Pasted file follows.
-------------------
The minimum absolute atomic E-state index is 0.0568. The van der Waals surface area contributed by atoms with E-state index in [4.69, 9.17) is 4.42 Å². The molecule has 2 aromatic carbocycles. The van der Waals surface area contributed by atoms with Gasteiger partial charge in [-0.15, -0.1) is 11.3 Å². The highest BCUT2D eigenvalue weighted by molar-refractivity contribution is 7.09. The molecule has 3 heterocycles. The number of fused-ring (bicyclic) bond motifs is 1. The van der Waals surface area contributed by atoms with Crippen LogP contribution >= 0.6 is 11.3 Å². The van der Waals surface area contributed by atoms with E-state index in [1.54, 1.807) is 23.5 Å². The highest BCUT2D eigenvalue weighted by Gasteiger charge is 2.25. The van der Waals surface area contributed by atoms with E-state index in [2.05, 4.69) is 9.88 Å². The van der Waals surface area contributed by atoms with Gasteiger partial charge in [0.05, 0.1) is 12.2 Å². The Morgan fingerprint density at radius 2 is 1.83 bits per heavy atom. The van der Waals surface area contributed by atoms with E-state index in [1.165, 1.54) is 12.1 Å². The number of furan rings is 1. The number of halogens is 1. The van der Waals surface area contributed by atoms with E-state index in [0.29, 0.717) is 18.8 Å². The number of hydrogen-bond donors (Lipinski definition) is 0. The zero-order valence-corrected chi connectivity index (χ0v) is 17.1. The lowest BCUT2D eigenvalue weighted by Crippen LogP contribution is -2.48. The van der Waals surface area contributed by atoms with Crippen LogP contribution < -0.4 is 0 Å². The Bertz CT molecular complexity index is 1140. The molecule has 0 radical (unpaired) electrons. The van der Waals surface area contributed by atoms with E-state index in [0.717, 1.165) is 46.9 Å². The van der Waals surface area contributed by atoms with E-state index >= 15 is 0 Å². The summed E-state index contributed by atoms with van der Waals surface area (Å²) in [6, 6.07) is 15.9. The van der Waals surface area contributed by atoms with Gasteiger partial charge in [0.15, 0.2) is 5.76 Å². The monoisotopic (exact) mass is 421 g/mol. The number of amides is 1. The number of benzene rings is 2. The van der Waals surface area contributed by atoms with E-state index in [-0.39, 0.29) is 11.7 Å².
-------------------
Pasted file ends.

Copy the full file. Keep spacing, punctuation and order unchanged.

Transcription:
The minimum absolute atomic E-state index is 0.0568. The van der Waals surface area contributed by atoms with E-state index in [4.69, 9.17) is 4.42 Å². The molecule has 2 aromatic carbocycles. The van der Waals surface area contributed by atoms with Gasteiger partial charge in [-0.15, -0.1) is 11.3 Å². The highest BCUT2D eigenvalue weighted by molar-refractivity contribution is 7.09. The molecule has 3 heterocycles. The number of fused-ring (bicyclic) bond motifs is 1. The van der Waals surface area contributed by atoms with Crippen LogP contribution >= 0.6 is 11.3 Å². The van der Waals surface area contributed by atoms with E-state index in [1.54, 1.807) is 23.5 Å². The highest BCUT2D eigenvalue weighted by Gasteiger charge is 2.25. The van der Waals surface area contributed by atoms with E-state index in [2.05, 4.69) is 9.88 Å². The van der Waals surface area contributed by atoms with Gasteiger partial charge in [0.05, 0.1) is 12.2 Å². The Morgan fingerprint density at radius 2 is 1.83 bits per heavy atom. The van der Waals surface area contributed by atoms with E-state index in [1.165, 1.54) is 12.1 Å². The number of furan rings is 1. The number of halogens is 1. The van der Waals surface area contributed by atoms with E-state index in [0.29, 0.717) is 18.8 Å². The number of hydrogen-bond donors (Lipinski definition) is 0. The zero-order valence-corrected chi connectivity index (χ0v) is 17.1. The lowest BCUT2D eigenvalue weighted by Crippen LogP contribution is -2.48. The van der Waals surface area contributed by atoms with Crippen LogP contribution < -0.4 is 0 Å². The Bertz CT molecular complexity index is 1140. The molecule has 0 radical (unpaired) electrons. The van der Waals surface area contributed by atoms with E-state index in [0.717, 1.165) is 46.9 Å². The van der Waals surface area contributed by atoms with E-state index >= 15 is 0 Å². The summed E-state index contributed by atoms with van der Waals surface area (Å²) in [6, 6.07) is 15.9. The van der Waals surface area contributed by atoms with Gasteiger partial charge in [0.15, 0.2) is 5.76 Å². The monoisotopic (exact) mass is 421 g/mol. The number of amides is 1. The number of benzene rings is 2. The van der Waals surface area contributed by atoms with E-state index in [-0.39, 0.29) is 11.7 Å².